squint) that the next to last stitch in that column in the top row
doesn't have a parked thread in it, yet all the stitches earlier in the
row are filled in. When I come across a stitch where a thread needs to
be started, and it's in the top row, I first check to see if I
accidentally parked the thread in the wrong place, but then will just
go ahead and start the new thread. I do this because I know that
there's no way this thread will get pulled in from a later colum - all
the stitches earlier than it have been filled in, and I only stitch in
one direction at a time.







Eventually, I finish up all the parked threads. I'm left with a section
that is mostly filled in, except for the occasional white space where I
need to start new threads. Note: This does not mean new colors. I've
been known to have upwards of a dozen threads of the same color started
at the same time. As long as they're separate sections, it doesn't
matter.







Finally! I've added in all the new threads, which are similarly parked
in the 8th row, and my threads have been straightened and lay out
nicely below.








After all of this, all that is left to do is curl up my threads and put them to rest while I work on the other 4 pages!







If you've made it all the way through, congratulations! There is no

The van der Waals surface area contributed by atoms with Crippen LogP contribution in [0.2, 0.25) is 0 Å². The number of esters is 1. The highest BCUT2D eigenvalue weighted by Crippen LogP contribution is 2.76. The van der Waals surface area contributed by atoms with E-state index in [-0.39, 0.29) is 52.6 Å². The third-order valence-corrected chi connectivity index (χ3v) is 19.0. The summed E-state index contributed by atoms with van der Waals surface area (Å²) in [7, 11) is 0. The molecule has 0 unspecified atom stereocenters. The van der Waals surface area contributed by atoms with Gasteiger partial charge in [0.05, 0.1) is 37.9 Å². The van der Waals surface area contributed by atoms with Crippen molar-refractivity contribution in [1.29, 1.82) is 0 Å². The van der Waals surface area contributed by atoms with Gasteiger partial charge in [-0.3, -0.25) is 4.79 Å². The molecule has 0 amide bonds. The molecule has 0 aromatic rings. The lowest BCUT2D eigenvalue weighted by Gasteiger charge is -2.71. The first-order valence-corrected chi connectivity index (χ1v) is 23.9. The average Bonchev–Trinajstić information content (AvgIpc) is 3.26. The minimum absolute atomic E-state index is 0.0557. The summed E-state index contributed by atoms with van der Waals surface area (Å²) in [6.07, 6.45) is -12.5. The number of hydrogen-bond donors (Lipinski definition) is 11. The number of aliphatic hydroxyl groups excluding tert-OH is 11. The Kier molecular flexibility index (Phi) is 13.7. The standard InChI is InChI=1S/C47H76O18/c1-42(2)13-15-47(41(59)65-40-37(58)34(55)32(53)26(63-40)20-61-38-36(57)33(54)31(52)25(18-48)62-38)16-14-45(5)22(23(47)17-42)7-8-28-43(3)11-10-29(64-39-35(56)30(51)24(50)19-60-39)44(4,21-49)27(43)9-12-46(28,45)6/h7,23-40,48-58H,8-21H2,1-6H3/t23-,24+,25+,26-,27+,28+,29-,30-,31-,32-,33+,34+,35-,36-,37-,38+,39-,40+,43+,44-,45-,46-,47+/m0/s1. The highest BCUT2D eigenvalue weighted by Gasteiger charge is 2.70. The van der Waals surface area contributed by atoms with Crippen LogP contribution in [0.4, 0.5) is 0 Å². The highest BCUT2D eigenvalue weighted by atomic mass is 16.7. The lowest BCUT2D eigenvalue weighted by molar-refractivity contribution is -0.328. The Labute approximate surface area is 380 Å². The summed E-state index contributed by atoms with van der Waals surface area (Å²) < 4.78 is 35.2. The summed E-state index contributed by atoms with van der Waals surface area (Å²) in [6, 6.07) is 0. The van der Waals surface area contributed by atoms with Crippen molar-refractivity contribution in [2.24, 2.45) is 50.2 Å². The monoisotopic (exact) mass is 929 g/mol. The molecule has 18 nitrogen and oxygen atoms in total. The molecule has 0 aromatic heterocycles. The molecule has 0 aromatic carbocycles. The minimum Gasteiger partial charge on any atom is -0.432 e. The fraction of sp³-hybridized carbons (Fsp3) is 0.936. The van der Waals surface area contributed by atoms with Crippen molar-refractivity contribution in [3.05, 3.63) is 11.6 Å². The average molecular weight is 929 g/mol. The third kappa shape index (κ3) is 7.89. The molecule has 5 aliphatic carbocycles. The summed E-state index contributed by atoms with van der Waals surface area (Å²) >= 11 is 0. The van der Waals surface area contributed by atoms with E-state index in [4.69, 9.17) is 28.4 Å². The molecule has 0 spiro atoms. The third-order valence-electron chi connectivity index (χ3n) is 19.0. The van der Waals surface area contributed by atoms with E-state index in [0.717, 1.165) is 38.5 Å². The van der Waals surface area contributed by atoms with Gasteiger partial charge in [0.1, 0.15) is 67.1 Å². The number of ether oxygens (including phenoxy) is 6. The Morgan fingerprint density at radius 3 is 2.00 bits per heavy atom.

prize. I hope you haven't run screaming. Please feel free to ask me any
questions you like - I will do my best to answer coherently.





Happy stitching!



Becca

Comments 
17th-May-2011 05:02 pm (UTC) - Question on ending threads
Becca,

First, I would like to thank you for taking the time to help us to understand parking. I think that you have helped me immensely and I am excited to start with my next project.

Second, I have a question regarding ending a thread. Do you run your thread under three or four completed stitches like most people do or do you let it get caught under your stitches while the thread is parked (knowing that you are going to need to end the thread). I hope that this question makes sense.

Thank you again, and I don't think that you or your technique is insane (lol!).

Lisa
17th-May-2011 11:22 pm (UTC) - Re: Question on ending threads
You can certainly end your threads by running them under a few stitches on the back. Except for the very bottom of the design, I took advance of the strict vertical progression that parking provides and ended my threads a different way.

When I was working on this project, I parked in rows of 5 stitches. When I ended my threads, I would count 7 rows down from the bottom of the 5 row section, bring the thread up, bring it down one hole up, and bring it back up the original hole. I wouldn't tug too much - the point is to have a loose loop. When I completed my next five row section, the thread was covered with the backs of the new stitches. Then I used my needle to unpick the loop and carefully cut the threads.

It's a lazy way to finish, basically. I got to avoid flipping the piece over, and I dealt with all the finishing threads at the same time, rather than lose my rhythm.
18th-May-2011 02:08 pm (UTC) - Re: Question on ending threads
Thank you so much for answering my question. You have really helped me out a lot in understanding parking. If you ever need anything (patterns, etc.), just let me know if I can help you out.

Lisa